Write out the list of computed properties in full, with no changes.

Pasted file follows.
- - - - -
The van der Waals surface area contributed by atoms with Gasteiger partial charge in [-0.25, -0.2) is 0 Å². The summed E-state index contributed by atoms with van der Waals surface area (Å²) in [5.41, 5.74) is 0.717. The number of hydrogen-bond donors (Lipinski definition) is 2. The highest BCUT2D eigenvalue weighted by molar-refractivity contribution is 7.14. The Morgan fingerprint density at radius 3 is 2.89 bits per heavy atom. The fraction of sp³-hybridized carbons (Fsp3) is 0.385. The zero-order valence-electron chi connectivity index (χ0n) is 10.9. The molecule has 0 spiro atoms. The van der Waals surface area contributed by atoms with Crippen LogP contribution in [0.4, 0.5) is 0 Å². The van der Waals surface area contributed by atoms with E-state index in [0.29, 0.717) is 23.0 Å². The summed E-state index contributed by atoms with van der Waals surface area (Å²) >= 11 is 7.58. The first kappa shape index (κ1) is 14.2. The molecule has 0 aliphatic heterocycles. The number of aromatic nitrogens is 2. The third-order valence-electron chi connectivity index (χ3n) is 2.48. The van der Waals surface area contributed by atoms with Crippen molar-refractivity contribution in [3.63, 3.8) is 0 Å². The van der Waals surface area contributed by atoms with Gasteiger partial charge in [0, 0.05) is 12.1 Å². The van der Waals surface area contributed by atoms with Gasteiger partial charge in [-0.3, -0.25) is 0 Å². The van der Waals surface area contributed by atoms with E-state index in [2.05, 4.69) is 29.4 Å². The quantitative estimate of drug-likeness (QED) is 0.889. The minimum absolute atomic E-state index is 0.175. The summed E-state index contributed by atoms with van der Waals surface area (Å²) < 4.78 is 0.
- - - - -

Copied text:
The van der Waals surface area contributed by atoms with Gasteiger partial charge in [-0.25, -0.2) is 0 Å². The summed E-state index contributed by atoms with van der Waals surface area (Å²) in [5.41, 5.74) is 0.717. The number of hydrogen-bond donors (Lipinski definition) is 2. The highest BCUT2D eigenvalue weighted by molar-refractivity contribution is 7.14. The Morgan fingerprint density at radius 3 is 2.89 bits per heavy atom. The fraction of sp³-hybridized carbons (Fsp3) is 0.385. The zero-order valence-electron chi connectivity index (χ0n) is 10.9. The molecule has 0 spiro atoms. The van der Waals surface area contributed by atoms with Crippen LogP contribution in [0.4, 0.5) is 0 Å². The van der Waals surface area contributed by atoms with E-state index in [0.29, 0.717) is 23.0 Å². The summed E-state index contributed by atoms with van der Waals surface area (Å²) >= 11 is 7.58. The first kappa shape index (κ1) is 14.2. The molecule has 0 aliphatic heterocycles. The number of aromatic nitrogens is 2. The third-order valence-electron chi connectivity index (χ3n) is 2.48. The van der Waals surface area contributed by atoms with Crippen molar-refractivity contribution in [3.63, 3.8) is 0 Å². The van der Waals surface area contributed by atoms with Gasteiger partial charge in [0, 0.05) is 12.1 Å². The van der Waals surface area contributed by atoms with Gasteiger partial charge in [-0.3, -0.25) is 0 Å². The van der Waals surface area contributed by atoms with E-state index in [2.05, 4.69) is 29.4 Å². The quantitative estimate of drug-likeness (QED) is 0.889. The minimum absolute atomic E-state index is 0.175. The summed E-state index contributed by atoms with van der Waals surface area (Å²) < 4.78 is 0.